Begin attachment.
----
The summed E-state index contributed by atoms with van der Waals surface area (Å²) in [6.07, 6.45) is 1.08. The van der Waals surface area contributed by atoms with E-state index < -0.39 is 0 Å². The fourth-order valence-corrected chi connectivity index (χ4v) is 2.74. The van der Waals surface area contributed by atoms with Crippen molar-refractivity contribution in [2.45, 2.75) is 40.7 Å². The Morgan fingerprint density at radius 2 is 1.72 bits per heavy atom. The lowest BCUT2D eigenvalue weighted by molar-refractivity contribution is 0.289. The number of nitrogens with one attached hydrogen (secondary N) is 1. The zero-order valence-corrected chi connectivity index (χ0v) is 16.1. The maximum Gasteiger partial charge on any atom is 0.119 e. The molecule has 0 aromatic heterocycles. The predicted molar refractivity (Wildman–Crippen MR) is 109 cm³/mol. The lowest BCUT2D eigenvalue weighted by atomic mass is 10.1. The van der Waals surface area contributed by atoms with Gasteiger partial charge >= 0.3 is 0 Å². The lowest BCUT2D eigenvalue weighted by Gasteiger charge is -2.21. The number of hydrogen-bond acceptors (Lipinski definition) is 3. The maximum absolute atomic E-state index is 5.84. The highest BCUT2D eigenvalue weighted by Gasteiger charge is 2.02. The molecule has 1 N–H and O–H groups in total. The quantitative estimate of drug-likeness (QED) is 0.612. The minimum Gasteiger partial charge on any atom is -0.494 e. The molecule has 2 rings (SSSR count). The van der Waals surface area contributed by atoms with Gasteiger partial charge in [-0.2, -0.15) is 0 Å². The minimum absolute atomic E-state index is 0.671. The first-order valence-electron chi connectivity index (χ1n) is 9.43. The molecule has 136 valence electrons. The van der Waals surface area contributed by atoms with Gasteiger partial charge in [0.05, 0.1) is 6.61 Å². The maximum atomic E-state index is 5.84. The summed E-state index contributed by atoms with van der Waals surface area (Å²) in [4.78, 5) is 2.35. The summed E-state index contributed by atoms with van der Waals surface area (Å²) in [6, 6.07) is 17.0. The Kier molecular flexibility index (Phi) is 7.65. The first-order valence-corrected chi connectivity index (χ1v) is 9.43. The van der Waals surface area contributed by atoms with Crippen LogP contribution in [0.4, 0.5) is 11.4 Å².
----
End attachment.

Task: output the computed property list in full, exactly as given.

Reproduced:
The summed E-state index contributed by atoms with van der Waals surface area (Å²) in [6.07, 6.45) is 1.08. The van der Waals surface area contributed by atoms with E-state index < -0.39 is 0 Å². The fourth-order valence-corrected chi connectivity index (χ4v) is 2.74. The van der Waals surface area contributed by atoms with Crippen molar-refractivity contribution in [2.45, 2.75) is 40.7 Å². The Morgan fingerprint density at radius 2 is 1.72 bits per heavy atom. The lowest BCUT2D eigenvalue weighted by molar-refractivity contribution is 0.289. The number of nitrogens with one attached hydrogen (secondary N) is 1. The zero-order valence-corrected chi connectivity index (χ0v) is 16.1. The maximum Gasteiger partial charge on any atom is 0.119 e. The molecule has 0 aromatic heterocycles. The predicted molar refractivity (Wildman–Crippen MR) is 109 cm³/mol. The lowest BCUT2D eigenvalue weighted by atomic mass is 10.1. The van der Waals surface area contributed by atoms with Gasteiger partial charge >= 0.3 is 0 Å². The lowest BCUT2D eigenvalue weighted by Gasteiger charge is -2.21. The number of hydrogen-bond acceptors (Lipinski definition) is 3. The maximum absolute atomic E-state index is 5.84. The highest BCUT2D eigenvalue weighted by Gasteiger charge is 2.02. The molecule has 1 N–H and O–H groups in total. The quantitative estimate of drug-likeness (QED) is 0.612. The minimum Gasteiger partial charge on any atom is -0.494 e. The molecule has 2 rings (SSSR count). The van der Waals surface area contributed by atoms with Gasteiger partial charge in [-0.2, -0.15) is 0 Å². The minimum absolute atomic E-state index is 0.671. The first-order valence-electron chi connectivity index (χ1n) is 9.43. The molecule has 136 valence electrons. The van der Waals surface area contributed by atoms with Gasteiger partial charge in [0.05, 0.1) is 6.61 Å². The maximum atomic E-state index is 5.84. The summed E-state index contributed by atoms with van der Waals surface area (Å²) in [4.78, 5) is 2.35. The summed E-state index contributed by atoms with van der Waals surface area (Å²) in [6, 6.07) is 17.0. The Kier molecular flexibility index (Phi) is 7.65. The first-order valence-corrected chi connectivity index (χ1v) is 9.43. The van der Waals surface area contributed by atoms with Crippen LogP contribution in [0.4, 0.5) is 11.4 Å².